Academic Life

A student taking notes during class

Field Studies courses offer the opportunity to learn by doing. All academic work is designed to include hands-on learning through field trips, lab work, simulations of real-world activities, guest speakers, and more.

All of these inquiry-based activities make heavy use of the resources available at our program sites, creating an opportunity that cannot be replicated in a traditional classroom.

Academic model

Instructional staff members build a classroom experience that challenges and inspires students. Curriculum follows our TIPster academic life model, focusing on five main criteria.

1. Rigorous Curriculum

Advancing the classroom experience through high expectations, academic challenge, critical thinking, and application of knowledge.

Sample activities include above-grade-level work, upper levels of Bloom’s taxonomy, student-led decision making, hands-on learning, differentiated instruction, alternative assessment, research, laboratory work, and experimental writing.

2. Critical Inquiry

Analyzing ideas, facts, and contradictions while exploring academic curiosity to develop and communicate informed perspectives.

Sample activities include process creation, design development, comparisons and contrasts, fact-finding, revising, and experiments.

3. Authentic Experiences

Connecting students with academic opportunities to interact with and respond to real-world situations.

Sample activities include field trips, guest speakers, field observations, interactions with professionals, simulations, real-world scenarios, and student-created media.

4. Collaborative Learning

Building academic community with shared goals and engaging in intellectual endeavors.

Sample activities include interdisciplinary learning, team presentations, group projects, debates, mock trials, discussions, and seminars.

5. Creative Thought

Generating innovative and original ideas, products, or solutions.

Sample activities include problem-solving with multiple solutions, computer programming, artistic expression, technological solutions, sensory engagement, sketches, videography, and public speaking.

Instructional teams

Duke TIP Instructors and Teaching Assistants are a diverse and talented group of individuals who embrace their role in the academic development of young scholars. Instructors are selected for their expertise in their field of study, and typically include:

  • exceptional graduate students enrolled in master’s or doctoral programs
  • outstanding teachers from public and private schools
  • accomplished college and university teaching staff

Teaching Assistants have at least two years of college coursework and are dedicated to supporting the academic growth and development of the students in collaboration with the Instructor. 

As an additional resource, most sites have an Academic Coordinator. The Academic Coordinator supports all elements of the instructional program, assisting with curriculum development, visiting classes regularly, providing feedback to the instructional teams, and helping support the student experience.

Evaluation at Duke TIP

Duke TIP does not assign letter or numeric final grades, nor offer course credit.

The nongraded approach encourages a less competitive environment in which students will become comfortable taking intellectual risks that they might avoid in a stressful grade-driven environment.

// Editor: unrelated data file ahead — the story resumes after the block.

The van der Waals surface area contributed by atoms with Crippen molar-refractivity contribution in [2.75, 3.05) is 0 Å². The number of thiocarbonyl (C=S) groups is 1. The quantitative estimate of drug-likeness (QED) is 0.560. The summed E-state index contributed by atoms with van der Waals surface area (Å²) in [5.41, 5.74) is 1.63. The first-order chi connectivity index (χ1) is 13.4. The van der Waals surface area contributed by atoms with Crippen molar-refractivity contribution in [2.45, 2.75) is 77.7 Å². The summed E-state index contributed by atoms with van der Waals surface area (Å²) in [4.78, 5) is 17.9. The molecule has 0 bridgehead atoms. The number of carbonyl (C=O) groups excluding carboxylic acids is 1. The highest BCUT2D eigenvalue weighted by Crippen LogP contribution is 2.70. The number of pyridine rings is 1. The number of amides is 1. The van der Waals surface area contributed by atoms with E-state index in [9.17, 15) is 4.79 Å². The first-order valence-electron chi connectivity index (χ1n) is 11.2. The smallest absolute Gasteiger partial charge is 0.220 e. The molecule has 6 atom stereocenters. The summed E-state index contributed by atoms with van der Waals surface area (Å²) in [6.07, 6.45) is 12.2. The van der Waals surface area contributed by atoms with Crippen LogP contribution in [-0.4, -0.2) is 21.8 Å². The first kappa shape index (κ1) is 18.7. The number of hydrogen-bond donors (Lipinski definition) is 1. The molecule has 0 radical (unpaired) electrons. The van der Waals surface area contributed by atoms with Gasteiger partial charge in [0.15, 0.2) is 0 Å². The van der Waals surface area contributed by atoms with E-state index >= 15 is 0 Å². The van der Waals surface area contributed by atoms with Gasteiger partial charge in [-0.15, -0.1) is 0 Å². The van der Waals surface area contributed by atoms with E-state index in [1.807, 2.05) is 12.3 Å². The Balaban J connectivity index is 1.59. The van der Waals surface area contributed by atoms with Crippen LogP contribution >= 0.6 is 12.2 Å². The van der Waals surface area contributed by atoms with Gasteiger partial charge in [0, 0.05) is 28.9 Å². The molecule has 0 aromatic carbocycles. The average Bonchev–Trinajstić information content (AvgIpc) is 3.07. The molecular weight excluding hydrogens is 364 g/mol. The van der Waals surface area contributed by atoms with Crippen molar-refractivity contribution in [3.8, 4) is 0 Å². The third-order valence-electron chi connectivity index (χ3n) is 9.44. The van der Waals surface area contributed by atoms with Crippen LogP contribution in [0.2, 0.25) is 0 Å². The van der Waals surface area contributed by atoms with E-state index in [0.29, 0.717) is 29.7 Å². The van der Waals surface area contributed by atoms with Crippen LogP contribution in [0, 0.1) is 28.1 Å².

During the course, instructional teams will holistically evaluate performance using criteria such as journal entries, presentations, individual research, and class projects. 

End-of-program evaluations

Instructional teams complete an end-of-program student evaluatation on areas such as:

  • intellectual processes
  • work habits
  • peer interactions
  • products generated in the course, such as tests, essays, or visual projects

Students who successfully complete the program per the participation policies will have access to this end-of-program evaluation.

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Seeking credit for your Duke TIP course

Many families have successfully requested that their local school issue placement or credit for work completed at Duke TIP. If you plan to seek credit, we recommend the following steps:

  • Before Duke TIP begins, call your school counselor, vice principal, or registrar (the person who would grant placement or credit for a student’s work at Duke TIP). Explain that Duke TIP Field Studies students enroll in one course for two weeks of intense coursework.
  • Inform the local school official that at the end of the Duke TIP course, students receive a syllabus and end-of-program evaluation.

School officials will use the information provided to decide whether to grant course placement or credit. We are happy to assist in this process.

Students who intend to include their Duke TIP participation as part of their college admissions portfolio should print and keep a copy of the end-of-program evaluation. We cannot guarantee that copies of the evaluation will be available at a later date, and neither we nor Duke University will produce a transcript for TIP students.

Parent involvement

Parents are an integral part of student success. We hope that you will support your student as they embark on what may be one of the most challenging academic experiences they have ever had.

Your support may also be needed over the course of the term as you help your child navigate a new environment. If needed, we hope to partner with you to support your child. But if things are going well, you may not hear from TIP over the course of the two weeks.

Accommodations

To discuss exceptions for students with disabilities, please contact the Coordinator of Accommodations at accommodations@tip.duke.edu or (919) 668-9100.